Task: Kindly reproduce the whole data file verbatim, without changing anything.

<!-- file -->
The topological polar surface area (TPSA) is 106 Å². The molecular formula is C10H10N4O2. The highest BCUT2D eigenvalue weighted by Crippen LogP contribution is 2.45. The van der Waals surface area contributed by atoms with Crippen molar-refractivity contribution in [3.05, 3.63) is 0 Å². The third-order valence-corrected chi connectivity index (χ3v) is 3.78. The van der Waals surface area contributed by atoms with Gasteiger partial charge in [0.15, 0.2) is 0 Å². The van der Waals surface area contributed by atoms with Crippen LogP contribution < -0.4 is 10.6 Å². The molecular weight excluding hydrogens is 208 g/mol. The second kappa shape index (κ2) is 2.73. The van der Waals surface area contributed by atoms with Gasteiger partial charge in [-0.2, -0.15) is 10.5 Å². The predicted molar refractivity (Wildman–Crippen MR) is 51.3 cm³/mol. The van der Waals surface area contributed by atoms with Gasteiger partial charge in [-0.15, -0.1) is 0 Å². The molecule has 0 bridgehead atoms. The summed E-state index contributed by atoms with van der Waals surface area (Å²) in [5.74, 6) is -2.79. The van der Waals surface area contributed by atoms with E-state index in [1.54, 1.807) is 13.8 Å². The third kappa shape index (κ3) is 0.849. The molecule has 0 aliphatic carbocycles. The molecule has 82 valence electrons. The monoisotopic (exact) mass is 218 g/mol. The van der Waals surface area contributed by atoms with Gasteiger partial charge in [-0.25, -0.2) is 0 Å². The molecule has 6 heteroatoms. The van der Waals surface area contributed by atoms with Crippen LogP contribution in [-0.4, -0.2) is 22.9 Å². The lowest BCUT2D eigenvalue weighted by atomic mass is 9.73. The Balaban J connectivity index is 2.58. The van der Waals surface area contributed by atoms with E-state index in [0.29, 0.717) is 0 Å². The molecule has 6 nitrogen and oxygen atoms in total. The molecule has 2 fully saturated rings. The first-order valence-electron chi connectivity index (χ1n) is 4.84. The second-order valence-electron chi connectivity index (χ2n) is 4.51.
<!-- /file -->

The topological polar surface area (TPSA) is 106 Å². The molecular formula is C10H10N4O2. The highest BCUT2D eigenvalue weighted by Crippen LogP contribution is 2.45. The van der Waals surface area contributed by atoms with Crippen molar-refractivity contribution in [3.05, 3.63) is 0 Å². The third-order valence-corrected chi connectivity index (χ3v) is 3.78. The van der Waals surface area contributed by atoms with Gasteiger partial charge in [0.15, 0.2) is 0 Å². The van der Waals surface area contributed by atoms with Crippen LogP contribution < -0.4 is 10.6 Å². The molecular weight excluding hydrogens is 208 g/mol. The second kappa shape index (κ2) is 2.73. The van der Waals surface area contributed by atoms with Gasteiger partial charge in [-0.2, -0.15) is 10.5 Å². The predicted molar refractivity (Wildman–Crippen MR) is 51.3 cm³/mol. The van der Waals surface area contributed by atoms with Gasteiger partial charge in [-0.15, -0.1) is 0 Å². The molecule has 0 bridgehead atoms. The summed E-state index contributed by atoms with van der Waals surface area (Å²) in [5.74, 6) is -2.79. The van der Waals surface area contributed by atoms with E-state index in [1.54, 1.807) is 13.8 Å². The third kappa shape index (κ3) is 0.849. The molecule has 0 aliphatic carbocycles. The molecule has 82 valence electrons. The monoisotopic (exact) mass is 218 g/mol. The van der Waals surface area contributed by atoms with Gasteiger partial charge in [-0.25, -0.2) is 0 Å². The molecule has 6 heteroatoms. The van der Waals surface area contributed by atoms with Crippen LogP contribution in [-0.4, -0.2) is 22.9 Å². The lowest BCUT2D eigenvalue weighted by atomic mass is 9.73. The Balaban J connectivity index is 2.58. The van der Waals surface area contributed by atoms with E-state index in [0.29, 0.717) is 0 Å². The molecule has 6 nitrogen and oxygen atoms in total. The molecule has 2 fully saturated rings. The first-order valence-electron chi connectivity index (χ1n) is 4.84. The second-order valence-electron chi connectivity index (χ2n) is 4.51.